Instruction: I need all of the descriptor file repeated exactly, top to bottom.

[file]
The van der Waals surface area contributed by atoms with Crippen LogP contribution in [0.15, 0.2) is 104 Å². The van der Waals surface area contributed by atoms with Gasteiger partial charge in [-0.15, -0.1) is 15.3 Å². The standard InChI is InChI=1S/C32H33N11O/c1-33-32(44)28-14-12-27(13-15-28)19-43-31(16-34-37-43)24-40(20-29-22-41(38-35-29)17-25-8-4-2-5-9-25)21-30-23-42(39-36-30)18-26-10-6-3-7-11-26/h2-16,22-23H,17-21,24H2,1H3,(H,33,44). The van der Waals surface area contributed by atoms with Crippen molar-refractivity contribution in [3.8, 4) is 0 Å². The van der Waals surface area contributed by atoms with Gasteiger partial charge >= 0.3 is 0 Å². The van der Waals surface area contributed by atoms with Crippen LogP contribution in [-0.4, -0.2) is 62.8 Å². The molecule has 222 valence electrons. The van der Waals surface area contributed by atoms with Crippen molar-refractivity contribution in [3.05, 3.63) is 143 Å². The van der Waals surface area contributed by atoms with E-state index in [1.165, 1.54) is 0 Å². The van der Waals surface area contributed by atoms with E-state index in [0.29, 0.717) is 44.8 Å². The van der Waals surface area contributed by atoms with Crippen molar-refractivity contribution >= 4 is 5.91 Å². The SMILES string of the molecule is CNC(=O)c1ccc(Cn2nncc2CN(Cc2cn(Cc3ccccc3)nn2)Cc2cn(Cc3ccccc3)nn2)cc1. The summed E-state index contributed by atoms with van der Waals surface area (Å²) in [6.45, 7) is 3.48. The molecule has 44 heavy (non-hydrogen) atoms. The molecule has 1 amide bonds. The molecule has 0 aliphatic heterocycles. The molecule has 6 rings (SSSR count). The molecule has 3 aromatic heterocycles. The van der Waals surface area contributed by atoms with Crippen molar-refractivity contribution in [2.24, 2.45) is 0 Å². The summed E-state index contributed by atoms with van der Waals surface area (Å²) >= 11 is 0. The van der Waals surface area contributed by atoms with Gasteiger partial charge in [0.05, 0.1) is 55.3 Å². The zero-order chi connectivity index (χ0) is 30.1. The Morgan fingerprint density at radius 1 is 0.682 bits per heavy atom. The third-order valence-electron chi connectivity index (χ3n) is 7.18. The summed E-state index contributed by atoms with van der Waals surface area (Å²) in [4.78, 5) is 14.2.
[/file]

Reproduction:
The van der Waals surface area contributed by atoms with Crippen LogP contribution in [0.15, 0.2) is 104 Å². The van der Waals surface area contributed by atoms with Gasteiger partial charge in [-0.15, -0.1) is 15.3 Å². The standard InChI is InChI=1S/C32H33N11O/c1-33-32(44)28-14-12-27(13-15-28)19-43-31(16-34-37-43)24-40(20-29-22-41(38-35-29)17-25-8-4-2-5-9-25)21-30-23-42(39-36-30)18-26-10-6-3-7-11-26/h2-16,22-23H,17-21,24H2,1H3,(H,33,44). The van der Waals surface area contributed by atoms with Crippen molar-refractivity contribution in [3.8, 4) is 0 Å². The van der Waals surface area contributed by atoms with Gasteiger partial charge >= 0.3 is 0 Å². The van der Waals surface area contributed by atoms with Crippen LogP contribution in [-0.4, -0.2) is 62.8 Å². The molecule has 222 valence electrons. The van der Waals surface area contributed by atoms with Crippen molar-refractivity contribution in [3.05, 3.63) is 143 Å². The van der Waals surface area contributed by atoms with E-state index in [1.165, 1.54) is 0 Å². The van der Waals surface area contributed by atoms with E-state index in [0.29, 0.717) is 44.8 Å². The van der Waals surface area contributed by atoms with Crippen molar-refractivity contribution >= 4 is 5.91 Å². The SMILES string of the molecule is CNC(=O)c1ccc(Cn2nncc2CN(Cc2cn(Cc3ccccc3)nn2)Cc2cn(Cc3ccccc3)nn2)cc1. The summed E-state index contributed by atoms with van der Waals surface area (Å²) in [6.45, 7) is 3.48. The molecule has 44 heavy (non-hydrogen) atoms. The molecule has 1 amide bonds. The molecule has 0 aliphatic heterocycles. The molecule has 6 rings (SSSR count). The molecule has 3 aromatic heterocycles. The van der Waals surface area contributed by atoms with Crippen molar-refractivity contribution in [2.24, 2.45) is 0 Å². The summed E-state index contributed by atoms with van der Waals surface area (Å²) >= 11 is 0. The van der Waals surface area contributed by atoms with Gasteiger partial charge in [0.05, 0.1) is 55.3 Å². The zero-order chi connectivity index (χ0) is 30.1. The Morgan fingerprint density at radius 1 is 0.682 bits per heavy atom. The third-order valence-electron chi connectivity index (χ3n) is 7.18. The summed E-state index contributed by atoms with van der Waals surface area (Å²) in [4.78, 5) is 14.2.